July 18, 2018

Nevada Shouldn’t Gamble With Raw Milk, Say Dairy Groups

Raw milk is a public health gamble Nevada shouldn’t take, say two national dairy groups.  The National Milk Producers Federation (NMPF) and the International Dairy Foods Association (IDFA)  sent a letter to Nevada Governor Brian Sandoval urging him to veto legislation that would allow raw milk to be sold directly to consumers.

Milking a Cow OutsideBecause of potentially dangerous bacteria that are often present in raw milk,  Assembly Bill No. 209 would increase the risk of serious illness for some Nevadans, the groups maintain. MPF President and CEO Jerry Kozak likened drinking raw milk to playing  Russian roulette.

“Gambling with the health of your state’s residents – particularly its children – is a bad bet,” said Kozak in the letter. According to the Centers for Disease Control and Prevention (CDC), about 70 percent of those sickened in raw milk outbreaks are children. “While choice is an important value, it should not pre-empt consumers’ well-being.”  The dairy groups are joined in their opposition to legalizing the sale of raw milk by every major health organization in the country including the American Medical Association and the American Academy of Pediatrics.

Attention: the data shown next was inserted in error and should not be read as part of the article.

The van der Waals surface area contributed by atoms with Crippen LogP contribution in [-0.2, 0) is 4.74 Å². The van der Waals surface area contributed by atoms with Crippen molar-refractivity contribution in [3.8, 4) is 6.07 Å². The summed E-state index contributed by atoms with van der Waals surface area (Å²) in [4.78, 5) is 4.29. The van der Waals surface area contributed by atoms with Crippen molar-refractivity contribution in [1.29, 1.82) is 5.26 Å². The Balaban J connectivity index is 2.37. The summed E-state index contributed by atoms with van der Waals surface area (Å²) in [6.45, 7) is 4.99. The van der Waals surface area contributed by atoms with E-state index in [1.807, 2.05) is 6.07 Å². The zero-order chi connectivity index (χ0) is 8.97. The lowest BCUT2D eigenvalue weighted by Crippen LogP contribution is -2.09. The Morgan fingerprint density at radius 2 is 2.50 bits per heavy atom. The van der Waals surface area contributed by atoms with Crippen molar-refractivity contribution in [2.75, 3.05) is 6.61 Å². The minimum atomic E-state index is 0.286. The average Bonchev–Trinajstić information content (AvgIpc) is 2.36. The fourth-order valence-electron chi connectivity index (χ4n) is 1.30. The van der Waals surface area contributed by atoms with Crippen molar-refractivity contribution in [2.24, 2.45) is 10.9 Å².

“The link between raw milk and foodborne illness has been well‐documented in the scientific literature, with evidence spanning nearly 100 years.  Raw milk is a key vehicle in the transmission of human pathogens, including E. coli O157:H7, Campylobacter, Listeria monocytogenes, and Salmonella,” the letter states.  Currently, a raw milk outbreak in Pennsylvania has sickened five people with Campylobacter infections.

“Based on a 2012 report from the Centers for Disease Control and Prevention (CDC), between 1993 and 2006, unpasteurized dairy products resulted in 73 known outbreaks – causing 1,571 cases of foodborne illness, 202 hospitalizations, and 2 deaths.  The CDC also concluded that unpasteurized milk was 150 times more likely to cause food‐borne illness outbreaks than pasteurized milk, and such outbreaks had a hospitalization rate 13 times higher than those involving pasteurized dairy products.”

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